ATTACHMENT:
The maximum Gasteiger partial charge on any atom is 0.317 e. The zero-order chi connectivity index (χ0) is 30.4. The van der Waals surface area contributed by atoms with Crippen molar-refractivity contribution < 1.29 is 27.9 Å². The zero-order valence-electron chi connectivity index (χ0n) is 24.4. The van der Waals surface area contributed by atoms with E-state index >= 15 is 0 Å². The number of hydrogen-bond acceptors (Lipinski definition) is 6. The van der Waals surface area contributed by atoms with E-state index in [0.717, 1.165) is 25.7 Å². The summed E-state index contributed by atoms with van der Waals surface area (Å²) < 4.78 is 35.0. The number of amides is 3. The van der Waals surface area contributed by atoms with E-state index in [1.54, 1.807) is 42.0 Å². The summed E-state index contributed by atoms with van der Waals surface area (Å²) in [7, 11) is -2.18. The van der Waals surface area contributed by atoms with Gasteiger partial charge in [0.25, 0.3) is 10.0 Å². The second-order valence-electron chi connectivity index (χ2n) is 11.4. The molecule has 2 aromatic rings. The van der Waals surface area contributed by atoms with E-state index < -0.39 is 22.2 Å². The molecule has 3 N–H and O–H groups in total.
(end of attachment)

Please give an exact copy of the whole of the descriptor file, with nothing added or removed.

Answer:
The maximum Gasteiger partial charge on any atom is 0.317 e. The zero-order chi connectivity index (χ0) is 30.4. The van der Waals surface area contributed by atoms with Crippen molar-refractivity contribution < 1.29 is 27.9 Å². The zero-order valence-electron chi connectivity index (χ0n) is 24.4. The van der Waals surface area contributed by atoms with E-state index >= 15 is 0 Å². The number of hydrogen-bond acceptors (Lipinski definition) is 6. The van der Waals surface area contributed by atoms with E-state index in [0.717, 1.165) is 25.7 Å². The summed E-state index contributed by atoms with van der Waals surface area (Å²) < 4.78 is 35.0. The number of amides is 3. The van der Waals surface area contributed by atoms with E-state index in [1.54, 1.807) is 42.0 Å². The summed E-state index contributed by atoms with van der Waals surface area (Å²) in [7, 11) is -2.18. The van der Waals surface area contributed by atoms with Gasteiger partial charge in [0.25, 0.3) is 10.0 Å². The second-order valence-electron chi connectivity index (χ2n) is 11.4. The molecule has 2 aromatic rings. The van der Waals surface area contributed by atoms with E-state index < -0.39 is 22.2 Å². The molecule has 3 N–H and O–H groups in total.